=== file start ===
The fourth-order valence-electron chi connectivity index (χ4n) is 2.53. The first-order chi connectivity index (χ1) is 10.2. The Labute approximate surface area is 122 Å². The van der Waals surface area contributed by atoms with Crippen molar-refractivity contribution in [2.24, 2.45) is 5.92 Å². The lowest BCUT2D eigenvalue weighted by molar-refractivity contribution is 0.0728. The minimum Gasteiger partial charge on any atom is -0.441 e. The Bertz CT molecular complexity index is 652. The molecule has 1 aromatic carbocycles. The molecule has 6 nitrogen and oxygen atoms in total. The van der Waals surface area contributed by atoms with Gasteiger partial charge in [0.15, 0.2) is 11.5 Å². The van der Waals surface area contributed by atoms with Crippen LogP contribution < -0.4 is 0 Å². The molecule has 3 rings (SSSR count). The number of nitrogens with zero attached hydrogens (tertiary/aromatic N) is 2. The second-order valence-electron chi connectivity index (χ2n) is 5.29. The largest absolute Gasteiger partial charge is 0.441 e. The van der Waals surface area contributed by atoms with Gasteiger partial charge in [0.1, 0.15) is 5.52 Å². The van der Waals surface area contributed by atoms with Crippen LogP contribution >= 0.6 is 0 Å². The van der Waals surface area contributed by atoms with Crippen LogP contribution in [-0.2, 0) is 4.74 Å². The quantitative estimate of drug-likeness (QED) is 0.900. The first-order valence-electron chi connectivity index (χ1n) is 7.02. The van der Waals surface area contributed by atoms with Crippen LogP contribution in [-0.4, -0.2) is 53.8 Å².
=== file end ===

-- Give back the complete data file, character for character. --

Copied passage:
The fourth-order valence-electron chi connectivity index (χ4n) is 2.53. The first-order chi connectivity index (χ1) is 10.2. The Labute approximate surface area is 122 Å². The van der Waals surface area contributed by atoms with Crippen molar-refractivity contribution in [2.24, 2.45) is 5.92 Å². The lowest BCUT2D eigenvalue weighted by molar-refractivity contribution is 0.0728. The minimum Gasteiger partial charge on any atom is -0.441 e. The Bertz CT molecular complexity index is 652. The molecule has 1 aromatic carbocycles. The molecule has 6 nitrogen and oxygen atoms in total. The van der Waals surface area contributed by atoms with Gasteiger partial charge in [0.15, 0.2) is 11.5 Å². The van der Waals surface area contributed by atoms with Crippen LogP contribution < -0.4 is 0 Å². The molecule has 3 rings (SSSR count). The number of nitrogens with zero attached hydrogens (tertiary/aromatic N) is 2. The second-order valence-electron chi connectivity index (χ2n) is 5.29. The largest absolute Gasteiger partial charge is 0.441 e. The van der Waals surface area contributed by atoms with Gasteiger partial charge in [0.1, 0.15) is 5.52 Å². The van der Waals surface area contributed by atoms with Crippen LogP contribution >= 0.6 is 0 Å². The van der Waals surface area contributed by atoms with Crippen LogP contribution in [-0.2, 0) is 4.74 Å². The quantitative estimate of drug-likeness (QED) is 0.900. The first-order valence-electron chi connectivity index (χ1n) is 7.02. The van der Waals surface area contributed by atoms with Crippen LogP contribution in [-0.4, -0.2) is 53.8 Å².